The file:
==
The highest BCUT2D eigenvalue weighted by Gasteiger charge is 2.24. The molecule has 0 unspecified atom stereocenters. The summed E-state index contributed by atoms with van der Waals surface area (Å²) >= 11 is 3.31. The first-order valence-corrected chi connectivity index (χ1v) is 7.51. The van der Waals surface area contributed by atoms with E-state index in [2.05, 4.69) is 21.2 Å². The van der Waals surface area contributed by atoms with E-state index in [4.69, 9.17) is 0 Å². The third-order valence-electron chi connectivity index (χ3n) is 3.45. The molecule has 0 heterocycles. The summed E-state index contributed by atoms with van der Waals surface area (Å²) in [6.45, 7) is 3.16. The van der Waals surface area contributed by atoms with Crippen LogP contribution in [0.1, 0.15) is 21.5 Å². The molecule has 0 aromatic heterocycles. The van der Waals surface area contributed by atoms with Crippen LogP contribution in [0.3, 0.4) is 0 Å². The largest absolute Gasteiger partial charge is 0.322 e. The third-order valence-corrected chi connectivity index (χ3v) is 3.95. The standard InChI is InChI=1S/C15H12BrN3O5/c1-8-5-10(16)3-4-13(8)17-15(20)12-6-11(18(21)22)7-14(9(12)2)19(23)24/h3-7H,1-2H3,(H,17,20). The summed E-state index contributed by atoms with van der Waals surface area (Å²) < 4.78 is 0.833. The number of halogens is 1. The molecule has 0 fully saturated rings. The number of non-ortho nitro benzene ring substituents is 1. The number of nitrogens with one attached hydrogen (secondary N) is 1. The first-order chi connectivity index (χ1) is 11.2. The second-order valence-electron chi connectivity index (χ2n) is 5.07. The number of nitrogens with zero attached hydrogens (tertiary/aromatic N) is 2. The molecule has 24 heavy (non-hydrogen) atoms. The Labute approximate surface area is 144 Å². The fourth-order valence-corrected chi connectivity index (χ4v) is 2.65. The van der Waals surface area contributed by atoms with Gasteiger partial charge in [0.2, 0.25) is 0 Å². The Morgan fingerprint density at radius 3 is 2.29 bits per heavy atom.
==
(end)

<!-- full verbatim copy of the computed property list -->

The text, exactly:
The highest BCUT2D eigenvalue weighted by Gasteiger charge is 2.24. The molecule has 0 unspecified atom stereocenters. The summed E-state index contributed by atoms with van der Waals surface area (Å²) >= 11 is 3.31. The first-order valence-corrected chi connectivity index (χ1v) is 7.51. The van der Waals surface area contributed by atoms with E-state index in [2.05, 4.69) is 21.2 Å². The van der Waals surface area contributed by atoms with E-state index in [4.69, 9.17) is 0 Å². The third-order valence-electron chi connectivity index (χ3n) is 3.45. The molecule has 0 heterocycles. The summed E-state index contributed by atoms with van der Waals surface area (Å²) in [6.45, 7) is 3.16. The van der Waals surface area contributed by atoms with Crippen LogP contribution in [0.1, 0.15) is 21.5 Å². The molecule has 0 aromatic heterocycles. The van der Waals surface area contributed by atoms with Crippen LogP contribution in [0.3, 0.4) is 0 Å². The largest absolute Gasteiger partial charge is 0.322 e. The third-order valence-corrected chi connectivity index (χ3v) is 3.95. The standard InChI is InChI=1S/C15H12BrN3O5/c1-8-5-10(16)3-4-13(8)17-15(20)12-6-11(18(21)22)7-14(9(12)2)19(23)24/h3-7H,1-2H3,(H,17,20). The summed E-state index contributed by atoms with van der Waals surface area (Å²) < 4.78 is 0.833. The number of halogens is 1. The molecule has 0 fully saturated rings. The number of non-ortho nitro benzene ring substituents is 1. The number of nitrogens with one attached hydrogen (secondary N) is 1. The first-order chi connectivity index (χ1) is 11.2. The second-order valence-electron chi connectivity index (χ2n) is 5.07. The number of nitrogens with zero attached hydrogens (tertiary/aromatic N) is 2. The molecule has 24 heavy (non-hydrogen) atoms. The Labute approximate surface area is 144 Å². The fourth-order valence-corrected chi connectivity index (χ4v) is 2.65. The van der Waals surface area contributed by atoms with Gasteiger partial charge in [0.2, 0.25) is 0 Å². The Morgan fingerprint density at radius 3 is 2.29 bits per heavy atom.